Types of Horseshoes

Hopefully, most of us get through our farrier visits with ease and little problem but sometimes our horses require a more specialized approach above and beyond a normal shoe. It may be we have just felt our horse stumbling a bit more than normal or not quite tracking correctly, to more severe problems such as laminitis or a cracked heel. Either way to assist with whatever condition your horse may be suffering from it may require a shoe that you may not be familiar with. In today’s blog post we look at some of the more common types of horseshoes and what they do.

  • Concave – The most common shoe used by farriers for all types of disciplines or pleasure riding normally has a toe clip and comes in all sizes.
  • Comfort fit/ Rolled toe – slightly wider shoe with rolled toes, it gives more width and support to the hoof, it encourages an earlier break over which can help a horse that is stumbling a bit, it normally has side toe clips or none at all. The shoe sits slightly under the toe and being set back, helps horses with low heels and offers more heel support.
  • Flat shoe – is again a wider shoe and is seated out on the inner edge to take pressure off the sole and distribute it more onto the hoof wall. Can be good for horses that suffer from sole bruising or dropped soles
  • Bar Shoe/Flat Bar – has a plate across the heel to help provide more heel support by spreading pressure and distributing it more onto the frog. Can be helpful for horses that suffer from corns or weak heels
  • Egg Bar – like the bar shoe has an extra extension from the end of the shoe and as the name suggests it is shaped similar to an egg, it helps by extending the point of contact with the ground further back offering more support to the heel area.
  • Heart Bar – has an added piece directly over the frog to help transfer weight to the frog. Often used for horses suffering from laminitis, founder, or pedal bone problems. It can have side clips to help minimize expansion and contraction of the hoof which can be useful for horses with ¼ cracks or heel pain
  • Aluminium plates – Mostly seen on racehorses or high-performance horses such as eventers. They are a very lightweight shoe that reduces the weight these horses carry whilst competing, this can help with fatigue during competition. They have tungsten inserts in the toe to help the shoe wear better and last longer.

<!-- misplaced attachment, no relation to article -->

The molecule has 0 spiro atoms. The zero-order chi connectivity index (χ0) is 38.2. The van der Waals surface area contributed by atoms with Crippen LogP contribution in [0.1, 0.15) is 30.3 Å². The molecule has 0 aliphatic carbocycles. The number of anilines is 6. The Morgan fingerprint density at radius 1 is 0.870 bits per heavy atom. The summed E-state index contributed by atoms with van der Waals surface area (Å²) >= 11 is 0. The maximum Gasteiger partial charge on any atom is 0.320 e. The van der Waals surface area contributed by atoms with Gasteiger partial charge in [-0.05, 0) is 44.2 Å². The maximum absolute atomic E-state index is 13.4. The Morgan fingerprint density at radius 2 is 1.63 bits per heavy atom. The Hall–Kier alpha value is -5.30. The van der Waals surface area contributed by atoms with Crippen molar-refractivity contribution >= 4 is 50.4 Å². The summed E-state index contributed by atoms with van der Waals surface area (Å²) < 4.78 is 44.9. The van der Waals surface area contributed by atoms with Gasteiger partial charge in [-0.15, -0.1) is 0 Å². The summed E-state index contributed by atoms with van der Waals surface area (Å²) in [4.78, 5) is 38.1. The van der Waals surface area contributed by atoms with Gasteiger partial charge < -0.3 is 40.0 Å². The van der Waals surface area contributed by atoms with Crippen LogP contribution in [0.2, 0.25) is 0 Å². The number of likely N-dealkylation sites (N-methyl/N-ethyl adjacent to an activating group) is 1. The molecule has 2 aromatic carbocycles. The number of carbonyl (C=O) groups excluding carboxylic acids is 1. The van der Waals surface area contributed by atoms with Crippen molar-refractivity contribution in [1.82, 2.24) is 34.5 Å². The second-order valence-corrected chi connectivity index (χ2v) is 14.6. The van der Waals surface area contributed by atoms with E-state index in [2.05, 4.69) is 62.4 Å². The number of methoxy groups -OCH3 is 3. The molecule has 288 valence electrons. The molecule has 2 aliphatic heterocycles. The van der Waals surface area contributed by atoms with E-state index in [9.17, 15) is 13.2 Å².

• ¾ shoe – Can have a section of the heel part of the shoe removed this can help relieve pressure on certain areas of the heel or if a horse is suffering from a corn. This shoe is normally only for short-term remedial use and is not generally advised to compete on horses with a shoe like this fitted.
  • Raised heel – A shoe that has the heel section slightly raised. This changes the hoof angle and relieves the pressure on the ligaments attached to the back of the hoof. Can be good for horses recovering from tendon injuries
  • Rockers – The shoe is shaped so it is not quite flat this allows horses that may be suffering from laminitis to rock back or transfer weight to their heels for some relief from discomfort
  • Sliders – Generally seen on reining horses they felicitate the sliding stop and are generally longer and flatter in appearance
  • Glue on shoes – As the name suggested they are a glue-on shoe. Can be useful for horses that have very thin hoof walls or are very broken away, where placing nails isn’t an option. In the right environment, they are a great alternative to your traditional shoe however if out in a paddock situation they may not last as long.
  • Anti-brushing shoe – If you have a horse that brushes or speedy cuts sometimes it can help to rasp the inner side of the shoe a little thinner. This in theory makes the shoe heavier on the outside thus encouraging the horse to throw their leg slightly out more and help them track straighter.

These are just some of the shoes you may come across and obviously, there are more that you could add to this list. Our horses’ feet are so important and need good, regular attention so they can keep performing for us at their best. Remember any change in your horse’s shoeing should be thoroughly discussed with your farrier and in many situations, your vet so gradual proper care can be taken. Changing things too suddenly or too much can do more harm than good.

Written By Selena P.


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